Commitment Ceremonies have become ground-breaking opportunities for couples, heterosexual or homosexual, to commit their hearts and souls to one another before god, family and friends. Although they are not currently recognized by any State as legal unions, there are several reasons why a couple may decide to take this course of action.
Reverend Tracy Lavender, of Brewster, performed a commitment ceremony in Falmouth for a young couple who didn't want to legally marry because the groom, who had brain cancer, would loose his health benefits. "It was one of the first ceremonies I did," she says. "It is one I will never forget because it showed me what commitment really means. It is not about a piece of paper, it's about what's in your heart. A legal wedding would have meant the groom lost the health care that he so desperately needed."
According to the Reverend Jim Robinson of First Parish Brewster Unitarian Universalist Church, there has been an increase in the number of couples requesting this kind of spiritual service. "In the last fifteen years there has been lot of progress in recognition and affirming gay and lesbian committed relationships," Reverend Robinson explains. "More couples are openly committing to each other."
Robert Collum Jr. and Thomas Bergamini, for example, who lived in Boston before deciding to relocate to Cape Cod, decided to make their relationship more permanent when they bought their home in Orleans.
"Since we can't legally get married we looked for different options that are out there." Collum says. "We decided a commitment ceremony was something we really wanted to do." Collum and Bergamini then proceeded to put together what was, in essence, a wedding, with a ceremony on the lawn at the Old Sea Pines Inn, exchanging rings and vows in front of one hundred guests. "It was like any other wedding you've ever been to." Collum recalls. "My grandmother gave me my grandfather's ring after his death so that I could where it with my union with Tom, whom my grandmother absolutely loved. Tom has his father's ring, so we exchanged family rings as a sign of solidarity between family, life and love."
Reverend Robinson has also done commitment ceremonies for straight couples who, for one reason or another, did not want to get legally married. "In some cases the couple may be retired and don't want to go through an official marriage, but do want to show their grown children and grandchildren that they are committed to each other." In other instances, elderly couples may choose a commitment ceremony over a legal wedding to avoid loosing their health or insurance benefits left to them by a deceased spouse.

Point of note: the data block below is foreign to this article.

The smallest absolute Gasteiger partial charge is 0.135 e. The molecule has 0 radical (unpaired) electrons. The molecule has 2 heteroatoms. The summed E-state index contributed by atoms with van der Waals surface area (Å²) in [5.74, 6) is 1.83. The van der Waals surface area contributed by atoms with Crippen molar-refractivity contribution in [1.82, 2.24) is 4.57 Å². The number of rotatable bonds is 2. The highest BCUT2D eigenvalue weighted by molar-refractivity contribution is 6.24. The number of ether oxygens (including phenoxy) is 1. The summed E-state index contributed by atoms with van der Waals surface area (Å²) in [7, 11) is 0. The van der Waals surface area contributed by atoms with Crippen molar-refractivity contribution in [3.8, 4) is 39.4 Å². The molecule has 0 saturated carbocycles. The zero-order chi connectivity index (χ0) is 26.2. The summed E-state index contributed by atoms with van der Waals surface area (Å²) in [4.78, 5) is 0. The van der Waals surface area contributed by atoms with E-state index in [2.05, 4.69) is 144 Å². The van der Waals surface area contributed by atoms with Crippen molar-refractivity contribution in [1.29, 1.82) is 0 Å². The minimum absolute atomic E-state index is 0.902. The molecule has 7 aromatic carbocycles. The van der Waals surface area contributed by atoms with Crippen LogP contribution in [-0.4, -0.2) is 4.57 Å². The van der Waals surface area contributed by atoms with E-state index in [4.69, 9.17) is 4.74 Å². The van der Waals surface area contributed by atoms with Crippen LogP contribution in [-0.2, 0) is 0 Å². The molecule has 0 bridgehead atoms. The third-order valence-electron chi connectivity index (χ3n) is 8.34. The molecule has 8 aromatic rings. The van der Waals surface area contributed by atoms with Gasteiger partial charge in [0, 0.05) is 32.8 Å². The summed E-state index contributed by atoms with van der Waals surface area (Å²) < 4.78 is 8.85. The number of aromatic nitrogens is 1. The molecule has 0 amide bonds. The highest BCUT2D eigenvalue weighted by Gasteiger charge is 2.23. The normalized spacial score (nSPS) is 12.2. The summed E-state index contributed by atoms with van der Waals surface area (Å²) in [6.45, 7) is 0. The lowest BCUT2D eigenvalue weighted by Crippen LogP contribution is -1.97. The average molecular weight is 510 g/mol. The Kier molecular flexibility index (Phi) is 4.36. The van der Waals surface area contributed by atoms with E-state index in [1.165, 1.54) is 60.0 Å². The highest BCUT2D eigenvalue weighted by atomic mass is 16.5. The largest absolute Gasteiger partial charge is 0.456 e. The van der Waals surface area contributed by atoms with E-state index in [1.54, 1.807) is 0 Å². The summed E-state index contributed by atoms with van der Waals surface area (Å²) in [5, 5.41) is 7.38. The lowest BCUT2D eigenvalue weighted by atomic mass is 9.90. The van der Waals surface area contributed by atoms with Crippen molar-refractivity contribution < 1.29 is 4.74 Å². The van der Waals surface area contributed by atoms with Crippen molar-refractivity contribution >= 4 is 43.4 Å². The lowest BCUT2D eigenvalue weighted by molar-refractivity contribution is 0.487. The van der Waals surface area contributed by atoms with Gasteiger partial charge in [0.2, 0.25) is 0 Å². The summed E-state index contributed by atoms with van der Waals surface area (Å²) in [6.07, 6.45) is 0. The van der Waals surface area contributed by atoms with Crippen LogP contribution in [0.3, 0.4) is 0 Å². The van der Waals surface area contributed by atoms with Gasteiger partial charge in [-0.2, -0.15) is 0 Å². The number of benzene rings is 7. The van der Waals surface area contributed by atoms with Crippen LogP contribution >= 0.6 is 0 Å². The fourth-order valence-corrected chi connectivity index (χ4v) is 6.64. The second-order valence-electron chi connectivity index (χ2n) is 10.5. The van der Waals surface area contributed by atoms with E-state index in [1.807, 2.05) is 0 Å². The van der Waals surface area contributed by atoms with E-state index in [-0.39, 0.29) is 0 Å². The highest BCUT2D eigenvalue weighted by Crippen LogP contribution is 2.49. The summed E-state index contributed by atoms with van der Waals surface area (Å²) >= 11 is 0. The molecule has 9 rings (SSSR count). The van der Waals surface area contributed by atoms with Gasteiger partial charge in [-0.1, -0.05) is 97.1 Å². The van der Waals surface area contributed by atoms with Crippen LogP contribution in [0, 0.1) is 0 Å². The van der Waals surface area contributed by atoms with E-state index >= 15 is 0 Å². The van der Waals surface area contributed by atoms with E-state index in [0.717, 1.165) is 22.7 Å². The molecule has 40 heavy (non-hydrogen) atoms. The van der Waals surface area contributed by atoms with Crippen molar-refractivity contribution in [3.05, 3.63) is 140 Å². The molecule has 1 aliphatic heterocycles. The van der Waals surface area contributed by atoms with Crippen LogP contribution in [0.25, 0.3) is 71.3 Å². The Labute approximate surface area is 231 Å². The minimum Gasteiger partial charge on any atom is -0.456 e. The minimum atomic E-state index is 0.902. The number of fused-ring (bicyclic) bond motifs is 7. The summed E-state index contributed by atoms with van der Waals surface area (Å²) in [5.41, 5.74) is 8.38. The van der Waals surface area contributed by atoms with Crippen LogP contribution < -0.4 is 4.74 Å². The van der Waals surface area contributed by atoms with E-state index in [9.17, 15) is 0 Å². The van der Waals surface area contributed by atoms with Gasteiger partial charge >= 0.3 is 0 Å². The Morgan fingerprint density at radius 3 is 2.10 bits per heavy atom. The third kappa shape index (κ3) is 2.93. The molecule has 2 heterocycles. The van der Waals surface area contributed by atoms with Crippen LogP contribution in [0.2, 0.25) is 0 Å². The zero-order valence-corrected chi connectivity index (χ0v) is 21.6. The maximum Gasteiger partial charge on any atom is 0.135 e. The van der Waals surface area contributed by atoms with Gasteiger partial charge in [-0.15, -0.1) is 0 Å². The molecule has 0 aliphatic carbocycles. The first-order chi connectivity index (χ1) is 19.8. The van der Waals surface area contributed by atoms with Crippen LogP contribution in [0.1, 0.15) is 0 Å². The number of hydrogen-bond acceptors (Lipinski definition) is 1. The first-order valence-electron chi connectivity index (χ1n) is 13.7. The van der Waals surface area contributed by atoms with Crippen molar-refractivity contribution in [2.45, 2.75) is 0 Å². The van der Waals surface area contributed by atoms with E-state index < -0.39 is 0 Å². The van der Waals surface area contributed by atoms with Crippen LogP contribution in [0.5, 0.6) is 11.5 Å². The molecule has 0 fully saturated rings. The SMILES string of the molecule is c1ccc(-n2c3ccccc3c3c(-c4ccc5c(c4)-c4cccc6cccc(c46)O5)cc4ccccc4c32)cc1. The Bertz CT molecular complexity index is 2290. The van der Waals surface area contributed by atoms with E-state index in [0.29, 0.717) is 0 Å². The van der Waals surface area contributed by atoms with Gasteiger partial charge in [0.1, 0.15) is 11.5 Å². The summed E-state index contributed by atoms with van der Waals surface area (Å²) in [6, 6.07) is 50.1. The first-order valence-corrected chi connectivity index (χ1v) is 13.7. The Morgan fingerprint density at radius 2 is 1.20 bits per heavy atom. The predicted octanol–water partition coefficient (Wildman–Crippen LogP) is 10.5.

"I plan a commitment ceremony with all the seriousness and dignity of any marriage I would perform." says Reverend Robinson. "Depending upon the couple's spiritual faith, there will be different rituals in the ceremony."
The Reverend Brenda Haywood, affiliated Community Minister at the Universalist Meeting House of Provincetown, also officiates commitment ceremonies. "I feel very honored to be a part of this spiritual moment in another person's life. It is something that has touched me deeply. It's just taking that next step to cementing their relationship and their commitment to one another."
Every commitment service is tailored to each individual couple. "A lot of couples have been disenfranchised by the faith they grew up in and cannot go to that faith community, but feel that they do want a spiritual bonding or spiritual connection in their ceremony and so they bring their faith traditions with them." Reverend Haywood says.
These traditions have included the African American ritual of jumping the broom, "signifying moving into social justice, moving into an accepted state." Reverend Haywood has officiated ceremonies in the Jewish tradition where there was the breaking the glass. "I've also had a couple who braided a rope of sweet grass and used a Native American tradition, so when they faced each other and exchanged vows the groomsmen put the wreath on the ground and lit the sweet grass to purify and acknowledge the presence of the Spirit of life being there with them. It was beautiful."